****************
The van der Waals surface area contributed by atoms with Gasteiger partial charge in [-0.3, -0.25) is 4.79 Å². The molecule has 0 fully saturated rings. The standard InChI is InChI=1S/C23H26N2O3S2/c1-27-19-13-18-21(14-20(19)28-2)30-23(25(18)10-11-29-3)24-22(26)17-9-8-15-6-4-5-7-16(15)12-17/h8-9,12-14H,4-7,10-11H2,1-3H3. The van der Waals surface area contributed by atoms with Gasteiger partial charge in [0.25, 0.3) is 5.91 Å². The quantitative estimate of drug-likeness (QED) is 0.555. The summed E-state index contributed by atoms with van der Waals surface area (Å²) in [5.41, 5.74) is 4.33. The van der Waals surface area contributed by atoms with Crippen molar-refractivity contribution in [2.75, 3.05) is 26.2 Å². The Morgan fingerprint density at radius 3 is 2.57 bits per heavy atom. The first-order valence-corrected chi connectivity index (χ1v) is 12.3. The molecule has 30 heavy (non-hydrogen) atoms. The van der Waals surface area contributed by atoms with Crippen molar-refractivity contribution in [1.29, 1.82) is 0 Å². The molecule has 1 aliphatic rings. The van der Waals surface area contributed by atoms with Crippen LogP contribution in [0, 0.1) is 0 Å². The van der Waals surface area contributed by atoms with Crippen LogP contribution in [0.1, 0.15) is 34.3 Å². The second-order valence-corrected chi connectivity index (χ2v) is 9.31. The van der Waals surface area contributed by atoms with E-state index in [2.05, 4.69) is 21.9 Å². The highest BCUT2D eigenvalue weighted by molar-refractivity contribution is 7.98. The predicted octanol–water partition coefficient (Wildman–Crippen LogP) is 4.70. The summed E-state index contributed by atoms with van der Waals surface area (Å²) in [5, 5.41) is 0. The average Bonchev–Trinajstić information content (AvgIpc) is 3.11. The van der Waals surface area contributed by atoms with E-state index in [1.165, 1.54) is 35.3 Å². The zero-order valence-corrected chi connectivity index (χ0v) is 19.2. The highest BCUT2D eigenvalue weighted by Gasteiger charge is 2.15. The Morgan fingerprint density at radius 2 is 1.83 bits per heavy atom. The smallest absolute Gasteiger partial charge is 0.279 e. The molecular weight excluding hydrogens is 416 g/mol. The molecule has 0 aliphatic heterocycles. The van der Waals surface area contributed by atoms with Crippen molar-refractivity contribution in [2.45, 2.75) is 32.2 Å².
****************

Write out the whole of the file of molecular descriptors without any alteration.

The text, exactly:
The van der Waals surface area contributed by atoms with Gasteiger partial charge in [-0.3, -0.25) is 4.79 Å². The molecule has 0 fully saturated rings. The standard InChI is InChI=1S/C23H26N2O3S2/c1-27-19-13-18-21(14-20(19)28-2)30-23(25(18)10-11-29-3)24-22(26)17-9-8-15-6-4-5-7-16(15)12-17/h8-9,12-14H,4-7,10-11H2,1-3H3. The van der Waals surface area contributed by atoms with Gasteiger partial charge in [0.25, 0.3) is 5.91 Å². The quantitative estimate of drug-likeness (QED) is 0.555. The summed E-state index contributed by atoms with van der Waals surface area (Å²) in [5.41, 5.74) is 4.33. The van der Waals surface area contributed by atoms with Crippen molar-refractivity contribution in [2.75, 3.05) is 26.2 Å². The Morgan fingerprint density at radius 3 is 2.57 bits per heavy atom. The first-order valence-corrected chi connectivity index (χ1v) is 12.3. The molecule has 30 heavy (non-hydrogen) atoms. The van der Waals surface area contributed by atoms with Crippen molar-refractivity contribution in [1.29, 1.82) is 0 Å². The molecule has 1 aliphatic rings. The van der Waals surface area contributed by atoms with Crippen LogP contribution in [0, 0.1) is 0 Å². The van der Waals surface area contributed by atoms with Crippen LogP contribution in [0.1, 0.15) is 34.3 Å². The second-order valence-corrected chi connectivity index (χ2v) is 9.31. The van der Waals surface area contributed by atoms with E-state index in [2.05, 4.69) is 21.9 Å². The highest BCUT2D eigenvalue weighted by molar-refractivity contribution is 7.98. The predicted octanol–water partition coefficient (Wildman–Crippen LogP) is 4.70. The summed E-state index contributed by atoms with van der Waals surface area (Å²) in [5, 5.41) is 0. The average Bonchev–Trinajstić information content (AvgIpc) is 3.11. The van der Waals surface area contributed by atoms with E-state index in [1.165, 1.54) is 35.3 Å². The zero-order valence-corrected chi connectivity index (χ0v) is 19.2. The highest BCUT2D eigenvalue weighted by Gasteiger charge is 2.15. The Morgan fingerprint density at radius 2 is 1.83 bits per heavy atom. The smallest absolute Gasteiger partial charge is 0.279 e. The molecular weight excluding hydrogens is 416 g/mol. The molecule has 0 aliphatic heterocycles. The van der Waals surface area contributed by atoms with Crippen molar-refractivity contribution in [2.45, 2.75) is 32.2 Å².